老人居住安排滿意與否之改變Changes in Satisfaction with Living Arrangements among the Elderly
Satisfaction with living arrangements is critical to the welfare of the elderly. This article uses a longitudinal data source, applies a theoretical basis of person-environment congruence and basic-needs content, and takes the dynamic variables, the changes in related variables between the baseline and follow-up, as independent variables to examine the determinants of changes in satisfaction with living arrangements among the elderly. The results indicate that both person-environment congruence and basic-needs content partially cause changes in satisfaction with living arrangements, and the “love me, love my dog” hypothesis is also fulfilled. This study suggests that changes in satisfaction with living arrangements are mainly attributed to the congruence or fit between the environment and the individual. The empirical results also show that those who like the current housing as opposed to disliking it, and find it convenient to see a doctor as opposed to finding it inconvenient, are more likely to be satisfied with living arrangements than dissatisfied, and less likely to be dissatisfied with living arrangements than satisfied. Satisfaction with living arrangements as opposed to dissatisfaction with them is more likely to occur when a senior transits to live only with a spouse or his or her financial situation improves. On the contrary, dissatisfaction with living arrangements as opposed to satisfaction with them is more likely to occur when a senior’s financial situation worsens. The proportion of dissatisfaction with living arrangements increases as age increases, and those more advanced in age are more likely to be dissatisfied with living arrangements as opposed to being satisfied with them. Fortunately, improving the living environment may increase the probability of satisfaction with living arrangements from dissatisfaction with them, and having a religious belief may reduce the probability of dissatisfaction with living arrangements as opposed to satisfaction with them.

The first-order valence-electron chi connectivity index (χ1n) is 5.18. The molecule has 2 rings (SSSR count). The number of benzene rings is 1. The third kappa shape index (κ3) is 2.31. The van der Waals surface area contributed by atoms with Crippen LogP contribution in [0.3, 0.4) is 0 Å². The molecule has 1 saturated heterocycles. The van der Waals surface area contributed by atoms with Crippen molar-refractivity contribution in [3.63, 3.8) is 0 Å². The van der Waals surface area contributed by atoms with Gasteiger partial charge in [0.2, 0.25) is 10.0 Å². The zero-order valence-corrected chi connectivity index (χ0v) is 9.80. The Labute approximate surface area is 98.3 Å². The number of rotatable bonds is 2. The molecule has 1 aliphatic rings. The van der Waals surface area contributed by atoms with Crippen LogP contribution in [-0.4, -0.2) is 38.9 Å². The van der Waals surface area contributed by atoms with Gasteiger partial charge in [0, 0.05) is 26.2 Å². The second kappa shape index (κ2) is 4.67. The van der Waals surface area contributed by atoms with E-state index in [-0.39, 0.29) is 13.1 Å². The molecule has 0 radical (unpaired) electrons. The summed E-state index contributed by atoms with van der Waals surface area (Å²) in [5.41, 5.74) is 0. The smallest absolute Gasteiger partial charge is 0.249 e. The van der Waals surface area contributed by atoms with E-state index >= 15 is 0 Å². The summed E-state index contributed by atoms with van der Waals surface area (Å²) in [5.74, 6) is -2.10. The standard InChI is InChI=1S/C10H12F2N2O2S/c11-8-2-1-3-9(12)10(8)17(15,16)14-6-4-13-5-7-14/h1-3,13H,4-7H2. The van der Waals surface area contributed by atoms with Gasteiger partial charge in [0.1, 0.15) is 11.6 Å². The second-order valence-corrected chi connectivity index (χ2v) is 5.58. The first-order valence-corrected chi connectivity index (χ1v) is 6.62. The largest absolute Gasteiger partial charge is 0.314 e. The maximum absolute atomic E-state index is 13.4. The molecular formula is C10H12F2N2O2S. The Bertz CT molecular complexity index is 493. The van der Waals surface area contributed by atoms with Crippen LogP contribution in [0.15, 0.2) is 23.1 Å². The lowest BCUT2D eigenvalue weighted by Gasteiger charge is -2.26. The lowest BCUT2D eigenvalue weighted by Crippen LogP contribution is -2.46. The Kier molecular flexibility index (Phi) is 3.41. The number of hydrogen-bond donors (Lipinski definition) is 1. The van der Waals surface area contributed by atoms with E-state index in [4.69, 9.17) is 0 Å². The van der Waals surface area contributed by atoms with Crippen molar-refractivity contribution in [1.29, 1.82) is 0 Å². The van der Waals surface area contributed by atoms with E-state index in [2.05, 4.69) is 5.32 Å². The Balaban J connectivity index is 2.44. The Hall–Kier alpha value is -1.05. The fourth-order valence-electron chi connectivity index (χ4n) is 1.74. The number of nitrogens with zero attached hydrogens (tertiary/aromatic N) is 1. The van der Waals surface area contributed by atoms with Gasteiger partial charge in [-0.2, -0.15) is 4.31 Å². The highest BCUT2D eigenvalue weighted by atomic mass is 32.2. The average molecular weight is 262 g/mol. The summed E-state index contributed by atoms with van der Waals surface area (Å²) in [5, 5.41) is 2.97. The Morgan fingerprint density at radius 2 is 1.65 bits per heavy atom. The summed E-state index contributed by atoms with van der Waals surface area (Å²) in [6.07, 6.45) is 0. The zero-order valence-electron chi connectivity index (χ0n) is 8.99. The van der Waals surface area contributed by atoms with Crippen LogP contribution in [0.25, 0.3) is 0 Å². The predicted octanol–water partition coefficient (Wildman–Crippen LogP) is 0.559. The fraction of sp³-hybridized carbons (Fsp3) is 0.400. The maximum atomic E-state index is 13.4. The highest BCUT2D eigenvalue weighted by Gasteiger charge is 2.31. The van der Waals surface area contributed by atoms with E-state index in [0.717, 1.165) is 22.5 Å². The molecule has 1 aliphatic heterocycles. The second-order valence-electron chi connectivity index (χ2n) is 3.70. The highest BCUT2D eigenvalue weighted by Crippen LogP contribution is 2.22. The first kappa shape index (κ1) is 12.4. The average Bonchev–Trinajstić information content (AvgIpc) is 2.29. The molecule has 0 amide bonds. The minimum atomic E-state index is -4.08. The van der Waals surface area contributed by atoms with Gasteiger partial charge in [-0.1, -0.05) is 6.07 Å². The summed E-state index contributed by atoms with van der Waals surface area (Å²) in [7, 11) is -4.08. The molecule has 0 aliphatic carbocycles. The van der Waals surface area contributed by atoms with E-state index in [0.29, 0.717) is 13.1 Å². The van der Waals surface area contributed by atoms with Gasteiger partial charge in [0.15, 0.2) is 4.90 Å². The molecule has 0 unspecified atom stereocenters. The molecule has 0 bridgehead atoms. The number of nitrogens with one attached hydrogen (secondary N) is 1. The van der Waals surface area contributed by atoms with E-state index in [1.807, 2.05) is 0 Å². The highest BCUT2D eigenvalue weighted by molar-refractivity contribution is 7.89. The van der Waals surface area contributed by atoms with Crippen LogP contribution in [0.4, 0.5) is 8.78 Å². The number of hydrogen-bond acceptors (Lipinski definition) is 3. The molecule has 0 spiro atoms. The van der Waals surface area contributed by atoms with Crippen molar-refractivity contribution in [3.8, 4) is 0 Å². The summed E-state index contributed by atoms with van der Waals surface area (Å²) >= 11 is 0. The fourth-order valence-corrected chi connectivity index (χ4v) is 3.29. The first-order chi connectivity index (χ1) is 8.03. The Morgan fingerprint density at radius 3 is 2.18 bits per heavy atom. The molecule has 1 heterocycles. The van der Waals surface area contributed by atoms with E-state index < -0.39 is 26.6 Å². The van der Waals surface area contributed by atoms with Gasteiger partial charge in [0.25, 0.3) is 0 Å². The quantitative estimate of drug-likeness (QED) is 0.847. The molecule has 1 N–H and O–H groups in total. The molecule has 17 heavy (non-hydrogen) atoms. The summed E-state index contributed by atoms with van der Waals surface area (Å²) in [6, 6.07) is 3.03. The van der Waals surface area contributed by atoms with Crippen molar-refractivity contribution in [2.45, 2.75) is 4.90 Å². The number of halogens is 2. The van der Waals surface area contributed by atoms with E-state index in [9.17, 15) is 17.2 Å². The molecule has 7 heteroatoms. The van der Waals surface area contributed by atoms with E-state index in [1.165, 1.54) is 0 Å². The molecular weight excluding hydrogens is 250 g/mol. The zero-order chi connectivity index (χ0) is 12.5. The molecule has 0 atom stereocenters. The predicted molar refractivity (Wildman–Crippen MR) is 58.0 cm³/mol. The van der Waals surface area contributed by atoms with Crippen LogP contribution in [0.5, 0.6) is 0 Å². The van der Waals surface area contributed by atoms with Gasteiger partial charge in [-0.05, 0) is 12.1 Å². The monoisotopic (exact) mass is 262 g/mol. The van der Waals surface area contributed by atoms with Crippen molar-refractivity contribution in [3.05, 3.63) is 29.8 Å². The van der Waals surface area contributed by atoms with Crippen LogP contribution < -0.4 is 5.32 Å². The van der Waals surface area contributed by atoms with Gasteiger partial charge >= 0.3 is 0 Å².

Key words: satisfaction with living arrangements, living arrangements transitions, senior housing, person-environment congruence